Self-regulation, Corporate Social Responsibility, and the Business Case: Do they Work in Achieving Workplace Equality and Safety?

Journal of Business Ethics 92 (4):585-600 (2010)

Abstract
The political shift toward an economic liberalism in many developed market economies, emphasizing the importance of the marketplace rather than government intervention in the economy and society (Dorman, Systematic Occupational Health and Safety Management: Perspectives on an International Development, 2000; Tombs, Policy and Practice in Health and Safety 3(1): 24-25, 2005; Walters, Policy and Practice in Health and Safety 03(2):3-19, 2005), featured a prominent discourse centered on the need for business flexibility and competitiveness in a global economy (Dorman, 2000; Tombs, 2005). Alongside these developments was an increasing pressure for corporate social responsibility (CSR). The business case for CSR - that corporations would benefit from voluntarily being socially responsible — was increasingly promoted by governments and corporations as part of the justification for self-regulation. The aim of the article is to examine more closely the proposition that self-regulation is effective, with particular reference to the business case for workplace equality and safety. Based on a comprehensive literature review and documentary analysis, it was found that current predominant management discourse and practice focusing on diversity and safety management systems (OHSMS) resonate well with a government and corporate preference for the business case and self-regulation. However, the centrality of individual rather than organizational factors in diversity and OHSMS means that systemic discrimination and inherent workplace hazards are downplayed, making it less likely that employers will initiate structural remedies needed for real change. Thus, reliance on the business case in the argument for self-regulation is problematic. In terms of government policy and management practice, the business case needs to be supplemented by strong, proactive legislation, and worker involvement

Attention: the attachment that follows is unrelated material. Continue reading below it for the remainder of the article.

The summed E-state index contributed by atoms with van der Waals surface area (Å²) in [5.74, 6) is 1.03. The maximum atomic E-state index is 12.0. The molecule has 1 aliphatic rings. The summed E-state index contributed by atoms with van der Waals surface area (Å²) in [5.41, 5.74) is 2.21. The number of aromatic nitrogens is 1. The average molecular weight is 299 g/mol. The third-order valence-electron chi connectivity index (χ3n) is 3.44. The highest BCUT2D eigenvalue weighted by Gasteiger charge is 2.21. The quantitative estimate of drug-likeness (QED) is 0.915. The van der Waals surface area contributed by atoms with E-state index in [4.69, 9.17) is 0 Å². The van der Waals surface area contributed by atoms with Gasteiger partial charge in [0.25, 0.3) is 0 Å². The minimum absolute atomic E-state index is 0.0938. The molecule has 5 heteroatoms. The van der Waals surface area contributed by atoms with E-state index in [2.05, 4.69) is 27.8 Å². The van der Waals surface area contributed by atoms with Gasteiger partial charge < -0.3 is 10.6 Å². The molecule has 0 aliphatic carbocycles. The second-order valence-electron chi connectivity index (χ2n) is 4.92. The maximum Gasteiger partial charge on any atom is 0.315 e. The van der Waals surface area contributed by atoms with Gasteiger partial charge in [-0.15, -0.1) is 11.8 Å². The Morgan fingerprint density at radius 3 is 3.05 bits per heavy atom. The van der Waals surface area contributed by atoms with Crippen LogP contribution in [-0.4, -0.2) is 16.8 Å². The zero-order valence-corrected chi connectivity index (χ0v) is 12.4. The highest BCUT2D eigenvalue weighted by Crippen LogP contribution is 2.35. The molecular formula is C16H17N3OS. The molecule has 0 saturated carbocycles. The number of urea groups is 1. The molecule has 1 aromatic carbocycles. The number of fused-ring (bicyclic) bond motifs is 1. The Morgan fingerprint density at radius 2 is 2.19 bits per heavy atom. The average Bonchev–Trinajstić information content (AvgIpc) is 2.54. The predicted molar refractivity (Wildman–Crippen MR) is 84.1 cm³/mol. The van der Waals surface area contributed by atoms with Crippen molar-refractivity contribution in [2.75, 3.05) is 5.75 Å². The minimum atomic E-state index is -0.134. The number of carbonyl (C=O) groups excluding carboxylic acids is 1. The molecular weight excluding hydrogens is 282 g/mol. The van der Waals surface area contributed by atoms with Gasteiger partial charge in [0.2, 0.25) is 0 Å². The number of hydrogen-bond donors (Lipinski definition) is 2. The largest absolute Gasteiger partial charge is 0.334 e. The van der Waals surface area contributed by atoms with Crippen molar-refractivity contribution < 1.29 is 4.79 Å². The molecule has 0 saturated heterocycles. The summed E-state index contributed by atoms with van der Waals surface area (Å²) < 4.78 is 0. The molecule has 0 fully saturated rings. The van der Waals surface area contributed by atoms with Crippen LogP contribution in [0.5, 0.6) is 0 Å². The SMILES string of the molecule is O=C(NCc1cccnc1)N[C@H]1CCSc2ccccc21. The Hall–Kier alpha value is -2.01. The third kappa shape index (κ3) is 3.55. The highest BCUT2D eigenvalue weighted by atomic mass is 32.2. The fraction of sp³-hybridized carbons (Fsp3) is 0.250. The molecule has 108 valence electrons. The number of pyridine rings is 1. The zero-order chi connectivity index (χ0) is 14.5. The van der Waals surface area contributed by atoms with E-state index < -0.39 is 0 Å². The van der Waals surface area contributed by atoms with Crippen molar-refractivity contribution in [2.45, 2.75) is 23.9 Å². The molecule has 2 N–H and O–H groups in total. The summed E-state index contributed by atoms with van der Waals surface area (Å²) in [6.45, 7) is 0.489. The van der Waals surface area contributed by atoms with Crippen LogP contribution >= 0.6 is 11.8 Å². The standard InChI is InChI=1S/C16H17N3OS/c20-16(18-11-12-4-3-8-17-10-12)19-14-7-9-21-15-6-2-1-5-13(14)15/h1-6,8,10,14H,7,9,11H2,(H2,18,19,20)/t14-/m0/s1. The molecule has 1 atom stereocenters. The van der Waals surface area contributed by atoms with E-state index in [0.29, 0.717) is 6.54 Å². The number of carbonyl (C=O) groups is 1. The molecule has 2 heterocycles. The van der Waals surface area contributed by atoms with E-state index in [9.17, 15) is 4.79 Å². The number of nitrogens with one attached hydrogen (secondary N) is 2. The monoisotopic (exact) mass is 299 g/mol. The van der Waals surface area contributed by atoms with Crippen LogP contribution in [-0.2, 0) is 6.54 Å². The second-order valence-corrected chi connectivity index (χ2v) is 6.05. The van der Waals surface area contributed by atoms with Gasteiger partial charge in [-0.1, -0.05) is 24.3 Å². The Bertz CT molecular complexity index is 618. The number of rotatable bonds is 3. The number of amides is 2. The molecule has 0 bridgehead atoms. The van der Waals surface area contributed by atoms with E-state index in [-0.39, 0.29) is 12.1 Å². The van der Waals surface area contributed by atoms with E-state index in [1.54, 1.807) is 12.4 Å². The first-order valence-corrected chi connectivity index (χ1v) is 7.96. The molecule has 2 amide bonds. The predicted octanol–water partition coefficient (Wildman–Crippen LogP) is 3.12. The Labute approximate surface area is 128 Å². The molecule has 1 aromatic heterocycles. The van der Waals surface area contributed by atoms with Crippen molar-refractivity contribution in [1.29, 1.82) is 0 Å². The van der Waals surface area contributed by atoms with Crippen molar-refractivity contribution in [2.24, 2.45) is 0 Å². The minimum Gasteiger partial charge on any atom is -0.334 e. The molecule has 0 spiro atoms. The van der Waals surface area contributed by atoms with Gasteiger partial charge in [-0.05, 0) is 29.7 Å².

Keywords self-regulation  globalization  business case  corporate social responsibility  workplace equality  workplace safety
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DOI 10.1007/s10551-009-0174-1
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